Election Day is Tuesday, but thanks to early voting in Massachusetts, 584,000 residents have already cast their ballots according to Secretary of State William Galvin, providing clues to the expected total voter turnout this year.
That early voter turnout is less than the 2016 election, which was also the inaugural year of early voting in Massachusetts. In 2016, more than a million Massachusetts voters cast their ballots ahead of election day.
Early voting for the 2018 election began Oct. 22 and extended to Nov. 2.
Fifty five percent of those early voters in Massachusetts were unenrolled, per Galvin’s office. Thirty six percent were Democrats and 9 percent were Republicans.
In addition to early voting, more than 124,000 voters have applied for absentee ballots for the 2018 election.
Overall, Galvin expects at least 2.4 million Massachusetts voters to cast ballots in the November 2018 election. This figure includes early voting and absentee ballots.
That projected turnout is over half of the total Massachusetts electorate. There are currently 4,574,967 registered voters across the commonwealth.
Still, the expected voter turnout is higher than the last midterm elections. In 2014, about 2.2 million Massachusetts residents voted — a just over 50 percent voter turnout. For the 2016 presidential election, 3.4 million Massachusetts voters made it to the polls, a 75 percent turnout.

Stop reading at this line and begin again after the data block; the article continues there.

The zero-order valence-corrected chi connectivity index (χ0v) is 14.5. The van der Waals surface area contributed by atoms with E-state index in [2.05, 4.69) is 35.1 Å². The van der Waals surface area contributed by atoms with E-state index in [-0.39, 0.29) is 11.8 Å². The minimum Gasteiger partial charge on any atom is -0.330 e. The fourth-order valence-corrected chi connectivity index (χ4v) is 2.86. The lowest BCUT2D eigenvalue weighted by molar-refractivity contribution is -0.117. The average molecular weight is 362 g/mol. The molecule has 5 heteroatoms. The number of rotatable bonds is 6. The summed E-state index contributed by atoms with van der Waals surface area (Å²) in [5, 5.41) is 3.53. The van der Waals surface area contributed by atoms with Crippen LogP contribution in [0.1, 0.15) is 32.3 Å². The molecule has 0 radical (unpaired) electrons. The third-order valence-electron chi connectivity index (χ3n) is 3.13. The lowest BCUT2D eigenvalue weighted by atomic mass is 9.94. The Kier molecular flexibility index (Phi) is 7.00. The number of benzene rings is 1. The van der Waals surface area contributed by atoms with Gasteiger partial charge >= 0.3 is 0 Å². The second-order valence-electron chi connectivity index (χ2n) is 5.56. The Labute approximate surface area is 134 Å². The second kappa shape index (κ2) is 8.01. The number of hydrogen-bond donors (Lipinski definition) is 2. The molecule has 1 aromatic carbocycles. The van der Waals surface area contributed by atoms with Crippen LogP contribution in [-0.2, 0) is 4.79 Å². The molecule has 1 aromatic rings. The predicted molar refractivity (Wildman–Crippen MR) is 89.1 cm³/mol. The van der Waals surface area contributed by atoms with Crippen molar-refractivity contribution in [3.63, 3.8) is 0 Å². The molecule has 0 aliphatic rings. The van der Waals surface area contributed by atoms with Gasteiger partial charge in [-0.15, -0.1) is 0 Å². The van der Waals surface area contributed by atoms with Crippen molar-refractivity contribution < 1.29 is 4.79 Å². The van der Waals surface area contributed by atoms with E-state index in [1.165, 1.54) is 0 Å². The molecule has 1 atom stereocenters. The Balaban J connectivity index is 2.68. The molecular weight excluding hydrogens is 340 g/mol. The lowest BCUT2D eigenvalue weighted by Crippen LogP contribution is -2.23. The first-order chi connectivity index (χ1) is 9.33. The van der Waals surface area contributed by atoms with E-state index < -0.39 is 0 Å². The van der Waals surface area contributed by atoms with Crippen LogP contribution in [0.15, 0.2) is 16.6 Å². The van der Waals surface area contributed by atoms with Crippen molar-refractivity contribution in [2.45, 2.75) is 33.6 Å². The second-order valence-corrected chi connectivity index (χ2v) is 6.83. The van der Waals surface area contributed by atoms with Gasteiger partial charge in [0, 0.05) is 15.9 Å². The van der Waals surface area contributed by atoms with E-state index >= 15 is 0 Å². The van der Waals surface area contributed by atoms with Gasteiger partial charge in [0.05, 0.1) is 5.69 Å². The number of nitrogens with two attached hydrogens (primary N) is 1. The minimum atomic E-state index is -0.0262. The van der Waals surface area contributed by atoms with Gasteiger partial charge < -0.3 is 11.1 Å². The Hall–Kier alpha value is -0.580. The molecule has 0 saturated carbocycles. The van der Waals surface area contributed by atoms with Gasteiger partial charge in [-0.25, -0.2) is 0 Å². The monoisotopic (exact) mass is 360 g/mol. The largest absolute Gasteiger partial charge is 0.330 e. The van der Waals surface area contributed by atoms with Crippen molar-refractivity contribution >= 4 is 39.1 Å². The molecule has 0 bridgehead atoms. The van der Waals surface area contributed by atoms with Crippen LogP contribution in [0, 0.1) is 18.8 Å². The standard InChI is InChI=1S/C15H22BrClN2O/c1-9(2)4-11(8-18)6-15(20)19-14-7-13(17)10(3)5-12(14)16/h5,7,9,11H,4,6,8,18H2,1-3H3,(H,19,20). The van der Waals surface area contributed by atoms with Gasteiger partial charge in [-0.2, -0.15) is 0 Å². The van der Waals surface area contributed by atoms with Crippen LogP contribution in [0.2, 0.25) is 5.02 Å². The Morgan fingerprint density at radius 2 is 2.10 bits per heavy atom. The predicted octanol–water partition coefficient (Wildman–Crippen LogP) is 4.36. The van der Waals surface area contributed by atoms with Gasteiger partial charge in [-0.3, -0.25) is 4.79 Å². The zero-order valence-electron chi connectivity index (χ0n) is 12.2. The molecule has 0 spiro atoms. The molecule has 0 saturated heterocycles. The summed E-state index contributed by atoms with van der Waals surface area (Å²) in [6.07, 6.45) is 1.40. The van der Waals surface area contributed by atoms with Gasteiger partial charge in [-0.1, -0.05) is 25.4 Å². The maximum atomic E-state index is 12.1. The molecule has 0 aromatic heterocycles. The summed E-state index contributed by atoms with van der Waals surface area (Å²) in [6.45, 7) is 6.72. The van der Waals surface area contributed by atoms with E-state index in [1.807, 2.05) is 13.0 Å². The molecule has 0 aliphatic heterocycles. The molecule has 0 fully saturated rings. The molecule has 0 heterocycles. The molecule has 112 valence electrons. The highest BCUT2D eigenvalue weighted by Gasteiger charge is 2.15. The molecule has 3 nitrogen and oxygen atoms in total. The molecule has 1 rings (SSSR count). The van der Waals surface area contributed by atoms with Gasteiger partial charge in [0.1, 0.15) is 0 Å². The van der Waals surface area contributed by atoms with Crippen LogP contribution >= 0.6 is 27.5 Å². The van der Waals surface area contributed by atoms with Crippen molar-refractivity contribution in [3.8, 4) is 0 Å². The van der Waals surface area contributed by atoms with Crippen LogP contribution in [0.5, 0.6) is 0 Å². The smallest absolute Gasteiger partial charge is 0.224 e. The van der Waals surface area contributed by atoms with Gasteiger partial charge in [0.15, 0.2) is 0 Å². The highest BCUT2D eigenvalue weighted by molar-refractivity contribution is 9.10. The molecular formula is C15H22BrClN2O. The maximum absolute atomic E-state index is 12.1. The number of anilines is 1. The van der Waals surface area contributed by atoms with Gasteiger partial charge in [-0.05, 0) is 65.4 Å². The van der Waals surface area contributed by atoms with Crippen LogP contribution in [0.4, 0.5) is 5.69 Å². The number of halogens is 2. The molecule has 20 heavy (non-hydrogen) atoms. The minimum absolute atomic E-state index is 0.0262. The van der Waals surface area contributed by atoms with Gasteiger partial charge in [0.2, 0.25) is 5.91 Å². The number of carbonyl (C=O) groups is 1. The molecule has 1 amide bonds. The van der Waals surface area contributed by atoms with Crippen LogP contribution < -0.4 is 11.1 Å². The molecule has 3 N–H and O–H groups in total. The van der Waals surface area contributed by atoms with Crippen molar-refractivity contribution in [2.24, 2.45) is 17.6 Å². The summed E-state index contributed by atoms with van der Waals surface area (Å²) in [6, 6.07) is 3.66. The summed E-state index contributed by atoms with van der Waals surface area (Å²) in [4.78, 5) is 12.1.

Midterm elections and expected voter turnout nationwide on Election Day
Nationwide, more than 30 million Americans participated in early voting for the 2018 midterm elections. For some states, that’s double the 2014 early voting numbers, pointing to high voter turnout for the midterms.
The 2014 midterm election turnout was the lowest nationwide in 70 years, with just 37 percent of eligible voters showing up to the polls.
Though voter turnout nationwide isn’t expected to be on par with the 2016 presidential election (in which about 60 percent of voters cast a ballot), it’s expected to be a huge increase from the last midterms, especially in states with competitive congressional races. Voter turnout nationwide could approach 50 percent, experts say.
For Massachusetts, the expected midterm turnout isn’t a huge increase from 2014, but that’s because the commonwealth doesn’t have as intense races, Galvin said. Many areas across the state don’t have legislative contests, he noted. No Massachusetts races would flip any House seats.